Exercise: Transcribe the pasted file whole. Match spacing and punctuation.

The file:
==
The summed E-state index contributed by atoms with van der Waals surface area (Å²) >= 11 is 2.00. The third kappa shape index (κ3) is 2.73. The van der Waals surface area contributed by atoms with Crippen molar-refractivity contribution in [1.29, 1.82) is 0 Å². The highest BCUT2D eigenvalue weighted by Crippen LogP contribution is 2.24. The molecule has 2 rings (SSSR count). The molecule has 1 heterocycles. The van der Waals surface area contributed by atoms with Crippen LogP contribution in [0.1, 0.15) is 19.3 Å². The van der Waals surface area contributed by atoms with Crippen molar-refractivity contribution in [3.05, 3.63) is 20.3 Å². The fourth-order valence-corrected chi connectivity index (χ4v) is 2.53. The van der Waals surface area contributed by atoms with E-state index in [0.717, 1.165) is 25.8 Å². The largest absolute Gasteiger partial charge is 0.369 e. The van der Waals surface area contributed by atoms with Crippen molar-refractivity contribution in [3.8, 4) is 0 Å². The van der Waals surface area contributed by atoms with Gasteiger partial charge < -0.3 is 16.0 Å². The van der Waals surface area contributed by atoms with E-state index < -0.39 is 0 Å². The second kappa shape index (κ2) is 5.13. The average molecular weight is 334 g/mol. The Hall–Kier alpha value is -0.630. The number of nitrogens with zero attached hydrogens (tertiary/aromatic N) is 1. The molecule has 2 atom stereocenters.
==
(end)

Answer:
The summed E-state index contributed by atoms with van der Waals surface area (Å²) >= 11 is 2.00. The third kappa shape index (κ3) is 2.73. The van der Waals surface area contributed by atoms with Crippen molar-refractivity contribution in [1.29, 1.82) is 0 Å². The highest BCUT2D eigenvalue weighted by Crippen LogP contribution is 2.24. The molecule has 2 rings (SSSR count). The molecule has 1 heterocycles. The van der Waals surface area contributed by atoms with Crippen LogP contribution in [0.1, 0.15) is 19.3 Å². The van der Waals surface area contributed by atoms with Crippen molar-refractivity contribution in [3.05, 3.63) is 20.3 Å². The fourth-order valence-corrected chi connectivity index (χ4v) is 2.53. The van der Waals surface area contributed by atoms with E-state index in [0.717, 1.165) is 25.8 Å². The largest absolute Gasteiger partial charge is 0.369 e. The van der Waals surface area contributed by atoms with Crippen molar-refractivity contribution in [3.8, 4) is 0 Å². The van der Waals surface area contributed by atoms with Gasteiger partial charge < -0.3 is 16.0 Å². The van der Waals surface area contributed by atoms with E-state index < -0.39 is 0 Å². The second kappa shape index (κ2) is 5.13. The average molecular weight is 334 g/mol. The Hall–Kier alpha value is -0.630. The number of nitrogens with zero attached hydrogens (tertiary/aromatic N) is 1. The molecule has 2 atom stereocenters.